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Plant Highlight: Bulbinella nutans
In late February and March, The Ruth Bancroft Garden is enlivened by the bright yellow flowers of our resident Bulbinella. Plants in this genus have short rhizomatous underground stems surmounted by a tuft of long, narrow, bright-green leaves. The stem and leaf-bases are usually sheathed in the fibrous remains of the old leaves. The genus has an interesting distribution, with 17 species occurring in the western part of South Africa and 6 in New Zealand. The leaves are deciduous, appearing each year at the start of the growing season and withering away during the resting period. These plants are members of the Asphodelaceae, which includes other genera such as Bulbine and Kniphofia (red-hot pokers). In the past, plants in this family were included in the lily family.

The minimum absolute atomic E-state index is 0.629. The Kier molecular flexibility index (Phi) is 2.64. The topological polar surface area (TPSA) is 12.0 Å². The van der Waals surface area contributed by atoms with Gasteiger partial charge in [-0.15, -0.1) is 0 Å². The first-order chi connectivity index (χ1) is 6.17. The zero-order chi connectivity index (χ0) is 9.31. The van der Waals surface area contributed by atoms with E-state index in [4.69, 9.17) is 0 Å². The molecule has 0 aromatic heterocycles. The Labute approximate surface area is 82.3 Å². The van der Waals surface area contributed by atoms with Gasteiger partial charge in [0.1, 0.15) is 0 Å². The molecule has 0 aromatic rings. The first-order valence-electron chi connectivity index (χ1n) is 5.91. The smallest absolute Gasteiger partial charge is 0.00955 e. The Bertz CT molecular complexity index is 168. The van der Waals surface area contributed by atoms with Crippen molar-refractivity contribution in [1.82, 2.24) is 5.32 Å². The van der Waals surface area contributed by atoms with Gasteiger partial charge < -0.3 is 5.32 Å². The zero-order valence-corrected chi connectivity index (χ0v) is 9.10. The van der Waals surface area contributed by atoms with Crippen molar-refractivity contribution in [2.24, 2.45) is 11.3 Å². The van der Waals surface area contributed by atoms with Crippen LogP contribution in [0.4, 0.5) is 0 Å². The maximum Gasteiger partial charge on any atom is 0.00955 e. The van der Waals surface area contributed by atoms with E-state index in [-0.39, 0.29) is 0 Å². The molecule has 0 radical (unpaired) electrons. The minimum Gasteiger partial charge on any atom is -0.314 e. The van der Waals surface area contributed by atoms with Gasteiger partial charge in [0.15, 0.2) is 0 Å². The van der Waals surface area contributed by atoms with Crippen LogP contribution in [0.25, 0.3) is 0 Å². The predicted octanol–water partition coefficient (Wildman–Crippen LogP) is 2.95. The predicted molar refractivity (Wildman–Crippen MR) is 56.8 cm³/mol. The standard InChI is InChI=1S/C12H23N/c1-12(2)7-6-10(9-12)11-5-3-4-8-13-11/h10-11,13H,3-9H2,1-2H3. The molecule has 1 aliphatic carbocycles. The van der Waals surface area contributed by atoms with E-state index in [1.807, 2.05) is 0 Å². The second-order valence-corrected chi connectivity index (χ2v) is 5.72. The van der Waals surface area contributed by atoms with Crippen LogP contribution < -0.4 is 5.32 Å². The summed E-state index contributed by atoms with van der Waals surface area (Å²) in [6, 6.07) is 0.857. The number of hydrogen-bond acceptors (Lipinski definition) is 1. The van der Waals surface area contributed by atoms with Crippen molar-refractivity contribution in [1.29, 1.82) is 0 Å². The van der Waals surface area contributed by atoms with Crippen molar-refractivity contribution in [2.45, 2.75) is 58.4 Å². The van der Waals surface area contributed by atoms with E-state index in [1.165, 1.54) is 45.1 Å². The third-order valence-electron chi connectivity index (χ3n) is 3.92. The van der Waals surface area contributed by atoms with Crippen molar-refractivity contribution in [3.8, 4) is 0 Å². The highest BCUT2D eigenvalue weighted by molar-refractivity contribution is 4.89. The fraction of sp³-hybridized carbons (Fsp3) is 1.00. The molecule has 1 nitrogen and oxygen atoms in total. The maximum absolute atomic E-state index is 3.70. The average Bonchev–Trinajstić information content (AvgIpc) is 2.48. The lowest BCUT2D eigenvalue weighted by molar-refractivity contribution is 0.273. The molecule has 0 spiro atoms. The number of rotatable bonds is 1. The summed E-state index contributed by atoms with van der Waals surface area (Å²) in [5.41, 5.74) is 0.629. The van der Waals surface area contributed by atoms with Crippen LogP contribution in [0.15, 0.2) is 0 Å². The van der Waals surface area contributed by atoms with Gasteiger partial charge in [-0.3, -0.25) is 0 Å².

Our plants have been going under the name Bulbinella floribunda, a name listed in botanical reference works such as Hortus. However, in 1999 Pauline Perry published the book Bulbinella in South Africa, in which she noted uncertainties surrounding this name, which goes back to the late 1700’s. As was often the case in those days, the description is not very exact, and it is therefore difficult to be certain which plants the name should apply to. Consequently she discards the name. Going by her key and illustrations, our plants seem to fall under B. nutans. This species is native to the southwestern corner of South Africa, the region where Cape Town is located. The climate in this area is similar to ours, with wet winters and dry summers, and the plants have thrived in the garden, multiplying over the years. The leaves come up after the onset of the rains in the autumn months, and persist through the winter. Towards the end of the winter, in February and March, the racemes of yellow flowers emerge. These are up to about 3 feet or so in height (1 meter). Their burst of brilliant yellow is a welcome presence, but when using them in the garden it must be remembered that they disappear during the summer.